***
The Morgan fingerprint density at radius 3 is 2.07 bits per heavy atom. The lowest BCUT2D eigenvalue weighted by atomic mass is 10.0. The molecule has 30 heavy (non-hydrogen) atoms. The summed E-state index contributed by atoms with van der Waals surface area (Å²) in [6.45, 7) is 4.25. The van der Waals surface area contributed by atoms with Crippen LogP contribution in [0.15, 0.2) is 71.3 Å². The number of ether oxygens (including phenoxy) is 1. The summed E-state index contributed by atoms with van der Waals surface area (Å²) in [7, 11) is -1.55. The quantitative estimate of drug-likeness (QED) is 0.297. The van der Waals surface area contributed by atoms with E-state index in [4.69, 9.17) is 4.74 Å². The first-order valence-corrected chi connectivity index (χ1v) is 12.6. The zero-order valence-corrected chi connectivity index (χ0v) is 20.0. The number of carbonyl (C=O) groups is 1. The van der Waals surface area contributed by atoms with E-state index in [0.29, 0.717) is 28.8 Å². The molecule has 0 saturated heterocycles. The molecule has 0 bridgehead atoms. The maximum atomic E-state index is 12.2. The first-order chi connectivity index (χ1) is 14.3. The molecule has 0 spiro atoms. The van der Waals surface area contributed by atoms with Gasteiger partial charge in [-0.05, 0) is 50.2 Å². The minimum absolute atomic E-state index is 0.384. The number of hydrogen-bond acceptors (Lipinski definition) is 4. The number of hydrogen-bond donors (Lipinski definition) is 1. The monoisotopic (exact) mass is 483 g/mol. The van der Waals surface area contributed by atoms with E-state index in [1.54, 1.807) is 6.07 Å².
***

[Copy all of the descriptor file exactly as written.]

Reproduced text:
The Morgan fingerprint density at radius 3 is 2.07 bits per heavy atom. The lowest BCUT2D eigenvalue weighted by atomic mass is 10.0. The molecule has 30 heavy (non-hydrogen) atoms. The summed E-state index contributed by atoms with van der Waals surface area (Å²) in [6.45, 7) is 4.25. The van der Waals surface area contributed by atoms with Crippen LogP contribution in [0.15, 0.2) is 71.3 Å². The number of ether oxygens (including phenoxy) is 1. The summed E-state index contributed by atoms with van der Waals surface area (Å²) in [7, 11) is -1.55. The quantitative estimate of drug-likeness (QED) is 0.297. The van der Waals surface area contributed by atoms with E-state index in [4.69, 9.17) is 4.74 Å². The first-order valence-corrected chi connectivity index (χ1v) is 12.6. The zero-order valence-corrected chi connectivity index (χ0v) is 20.0. The number of carbonyl (C=O) groups is 1. The van der Waals surface area contributed by atoms with E-state index in [0.29, 0.717) is 28.8 Å². The molecule has 0 saturated heterocycles. The molecule has 0 bridgehead atoms. The maximum atomic E-state index is 12.2. The first-order chi connectivity index (χ1) is 14.3. The molecule has 0 spiro atoms. The van der Waals surface area contributed by atoms with Gasteiger partial charge in [-0.05, 0) is 50.2 Å². The minimum absolute atomic E-state index is 0.384. The number of hydrogen-bond acceptors (Lipinski definition) is 4. The number of hydrogen-bond donors (Lipinski definition) is 1. The monoisotopic (exact) mass is 483 g/mol. The van der Waals surface area contributed by atoms with E-state index in [1.54, 1.807) is 6.07 Å².